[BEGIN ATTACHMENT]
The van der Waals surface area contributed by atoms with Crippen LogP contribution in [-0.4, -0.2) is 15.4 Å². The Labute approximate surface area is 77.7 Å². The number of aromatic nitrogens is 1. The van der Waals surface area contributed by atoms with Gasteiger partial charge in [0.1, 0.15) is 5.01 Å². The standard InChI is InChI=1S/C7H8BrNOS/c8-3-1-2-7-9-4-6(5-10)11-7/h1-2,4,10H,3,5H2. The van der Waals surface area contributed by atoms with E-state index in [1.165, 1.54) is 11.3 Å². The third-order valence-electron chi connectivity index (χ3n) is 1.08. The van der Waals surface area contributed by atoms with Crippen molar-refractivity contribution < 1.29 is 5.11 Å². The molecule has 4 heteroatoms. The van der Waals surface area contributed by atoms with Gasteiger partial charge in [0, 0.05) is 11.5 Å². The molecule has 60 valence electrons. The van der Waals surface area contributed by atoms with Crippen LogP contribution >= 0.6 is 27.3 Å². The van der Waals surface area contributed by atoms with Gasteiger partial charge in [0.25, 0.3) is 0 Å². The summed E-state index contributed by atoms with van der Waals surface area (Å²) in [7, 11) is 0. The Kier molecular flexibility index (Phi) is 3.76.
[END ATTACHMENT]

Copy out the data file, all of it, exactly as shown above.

The van der Waals surface area contributed by atoms with Crippen LogP contribution in [-0.4, -0.2) is 15.4 Å². The Labute approximate surface area is 77.7 Å². The number of aromatic nitrogens is 1. The van der Waals surface area contributed by atoms with Gasteiger partial charge in [0.1, 0.15) is 5.01 Å². The standard InChI is InChI=1S/C7H8BrNOS/c8-3-1-2-7-9-4-6(5-10)11-7/h1-2,4,10H,3,5H2. The van der Waals surface area contributed by atoms with E-state index in [1.165, 1.54) is 11.3 Å². The third-order valence-electron chi connectivity index (χ3n) is 1.08. The van der Waals surface area contributed by atoms with Crippen molar-refractivity contribution < 1.29 is 5.11 Å². The molecule has 4 heteroatoms. The van der Waals surface area contributed by atoms with Gasteiger partial charge in [0, 0.05) is 11.5 Å². The molecule has 60 valence electrons. The van der Waals surface area contributed by atoms with Crippen LogP contribution >= 0.6 is 27.3 Å². The van der Waals surface area contributed by atoms with Gasteiger partial charge in [0.25, 0.3) is 0 Å². The summed E-state index contributed by atoms with van der Waals surface area (Å²) in [7, 11) is 0. The Kier molecular flexibility index (Phi) is 3.76.